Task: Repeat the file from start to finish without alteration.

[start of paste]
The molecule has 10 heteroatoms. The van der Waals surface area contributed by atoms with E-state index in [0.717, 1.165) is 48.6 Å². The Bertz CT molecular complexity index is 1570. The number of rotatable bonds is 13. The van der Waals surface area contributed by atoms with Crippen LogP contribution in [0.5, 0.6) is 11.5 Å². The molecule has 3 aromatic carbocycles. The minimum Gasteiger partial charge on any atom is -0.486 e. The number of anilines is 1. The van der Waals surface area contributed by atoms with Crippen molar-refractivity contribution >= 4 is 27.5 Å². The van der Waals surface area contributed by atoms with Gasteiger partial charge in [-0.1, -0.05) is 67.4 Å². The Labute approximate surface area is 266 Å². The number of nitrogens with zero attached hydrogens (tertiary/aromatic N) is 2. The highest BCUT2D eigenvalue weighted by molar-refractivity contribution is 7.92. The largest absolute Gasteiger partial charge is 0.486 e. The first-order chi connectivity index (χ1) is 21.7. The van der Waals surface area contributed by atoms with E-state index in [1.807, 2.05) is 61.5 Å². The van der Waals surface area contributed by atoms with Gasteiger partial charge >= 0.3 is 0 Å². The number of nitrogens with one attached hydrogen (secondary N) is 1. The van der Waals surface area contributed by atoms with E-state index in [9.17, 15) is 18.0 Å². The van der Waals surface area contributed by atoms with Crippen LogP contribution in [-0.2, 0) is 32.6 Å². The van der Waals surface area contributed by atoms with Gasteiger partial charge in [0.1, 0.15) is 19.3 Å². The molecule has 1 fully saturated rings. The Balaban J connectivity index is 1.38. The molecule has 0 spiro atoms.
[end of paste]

The molecule has 10 heteroatoms. The van der Waals surface area contributed by atoms with E-state index in [0.717, 1.165) is 48.6 Å². The Bertz CT molecular complexity index is 1570. The number of rotatable bonds is 13. The van der Waals surface area contributed by atoms with Crippen LogP contribution in [0.5, 0.6) is 11.5 Å². The molecule has 3 aromatic carbocycles. The minimum Gasteiger partial charge on any atom is -0.486 e. The number of anilines is 1. The van der Waals surface area contributed by atoms with Crippen molar-refractivity contribution >= 4 is 27.5 Å². The van der Waals surface area contributed by atoms with Gasteiger partial charge in [-0.1, -0.05) is 67.4 Å². The Labute approximate surface area is 266 Å². The number of nitrogens with zero attached hydrogens (tertiary/aromatic N) is 2. The highest BCUT2D eigenvalue weighted by molar-refractivity contribution is 7.92. The largest absolute Gasteiger partial charge is 0.486 e. The first-order chi connectivity index (χ1) is 21.7. The van der Waals surface area contributed by atoms with E-state index in [1.807, 2.05) is 61.5 Å². The van der Waals surface area contributed by atoms with Gasteiger partial charge >= 0.3 is 0 Å². The number of nitrogens with one attached hydrogen (secondary N) is 1. The van der Waals surface area contributed by atoms with E-state index in [9.17, 15) is 18.0 Å². The van der Waals surface area contributed by atoms with Crippen LogP contribution in [-0.2, 0) is 32.6 Å². The van der Waals surface area contributed by atoms with Gasteiger partial charge in [0.1, 0.15) is 19.3 Å². The molecule has 1 fully saturated rings. The Balaban J connectivity index is 1.38. The molecule has 0 spiro atoms.